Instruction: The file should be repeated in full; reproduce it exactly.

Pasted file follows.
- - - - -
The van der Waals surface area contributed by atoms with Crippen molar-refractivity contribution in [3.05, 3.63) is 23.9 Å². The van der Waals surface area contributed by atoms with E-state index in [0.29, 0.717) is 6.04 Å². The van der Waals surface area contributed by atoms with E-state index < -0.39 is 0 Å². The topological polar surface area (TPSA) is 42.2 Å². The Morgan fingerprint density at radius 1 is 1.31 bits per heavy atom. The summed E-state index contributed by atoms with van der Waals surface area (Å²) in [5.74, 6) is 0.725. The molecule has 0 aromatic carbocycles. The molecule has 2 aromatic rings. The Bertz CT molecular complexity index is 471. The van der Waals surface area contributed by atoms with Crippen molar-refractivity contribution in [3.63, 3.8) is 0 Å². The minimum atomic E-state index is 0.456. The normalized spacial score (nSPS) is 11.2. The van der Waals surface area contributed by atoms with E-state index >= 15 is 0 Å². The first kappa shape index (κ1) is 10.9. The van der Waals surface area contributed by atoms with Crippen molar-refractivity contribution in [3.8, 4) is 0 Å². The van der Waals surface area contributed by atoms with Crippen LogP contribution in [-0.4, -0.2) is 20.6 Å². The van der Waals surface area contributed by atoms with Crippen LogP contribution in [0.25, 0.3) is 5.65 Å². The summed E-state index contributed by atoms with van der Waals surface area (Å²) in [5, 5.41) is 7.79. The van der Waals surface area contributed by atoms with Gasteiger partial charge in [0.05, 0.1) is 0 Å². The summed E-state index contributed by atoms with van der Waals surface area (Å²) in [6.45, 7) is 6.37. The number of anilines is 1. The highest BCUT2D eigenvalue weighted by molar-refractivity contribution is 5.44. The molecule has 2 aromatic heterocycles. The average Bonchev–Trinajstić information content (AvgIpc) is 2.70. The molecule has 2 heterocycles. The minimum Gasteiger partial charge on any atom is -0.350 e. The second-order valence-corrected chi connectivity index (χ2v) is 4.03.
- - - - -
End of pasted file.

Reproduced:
The van der Waals surface area contributed by atoms with Crippen molar-refractivity contribution in [3.05, 3.63) is 23.9 Å². The van der Waals surface area contributed by atoms with E-state index in [0.29, 0.717) is 6.04 Å². The van der Waals surface area contributed by atoms with E-state index < -0.39 is 0 Å². The topological polar surface area (TPSA) is 42.2 Å². The Morgan fingerprint density at radius 1 is 1.31 bits per heavy atom. The summed E-state index contributed by atoms with van der Waals surface area (Å²) in [5.74, 6) is 0.725. The molecule has 0 aromatic carbocycles. The molecule has 2 aromatic rings. The Bertz CT molecular complexity index is 471. The van der Waals surface area contributed by atoms with Crippen molar-refractivity contribution in [3.63, 3.8) is 0 Å². The minimum atomic E-state index is 0.456. The normalized spacial score (nSPS) is 11.2. The van der Waals surface area contributed by atoms with E-state index >= 15 is 0 Å². The first kappa shape index (κ1) is 10.9. The van der Waals surface area contributed by atoms with Crippen molar-refractivity contribution in [3.8, 4) is 0 Å². The van der Waals surface area contributed by atoms with Crippen LogP contribution in [-0.4, -0.2) is 20.6 Å². The van der Waals surface area contributed by atoms with Crippen LogP contribution in [0.25, 0.3) is 5.65 Å². The summed E-state index contributed by atoms with van der Waals surface area (Å²) in [5, 5.41) is 7.79. The van der Waals surface area contributed by atoms with Gasteiger partial charge in [0.05, 0.1) is 0 Å². The summed E-state index contributed by atoms with van der Waals surface area (Å²) in [6.45, 7) is 6.37. The number of anilines is 1. The highest BCUT2D eigenvalue weighted by molar-refractivity contribution is 5.44. The molecule has 2 aromatic heterocycles. The average Bonchev–Trinajstić information content (AvgIpc) is 2.70. The molecule has 2 heterocycles. The minimum Gasteiger partial charge on any atom is -0.350 e. The second-order valence-corrected chi connectivity index (χ2v) is 4.03.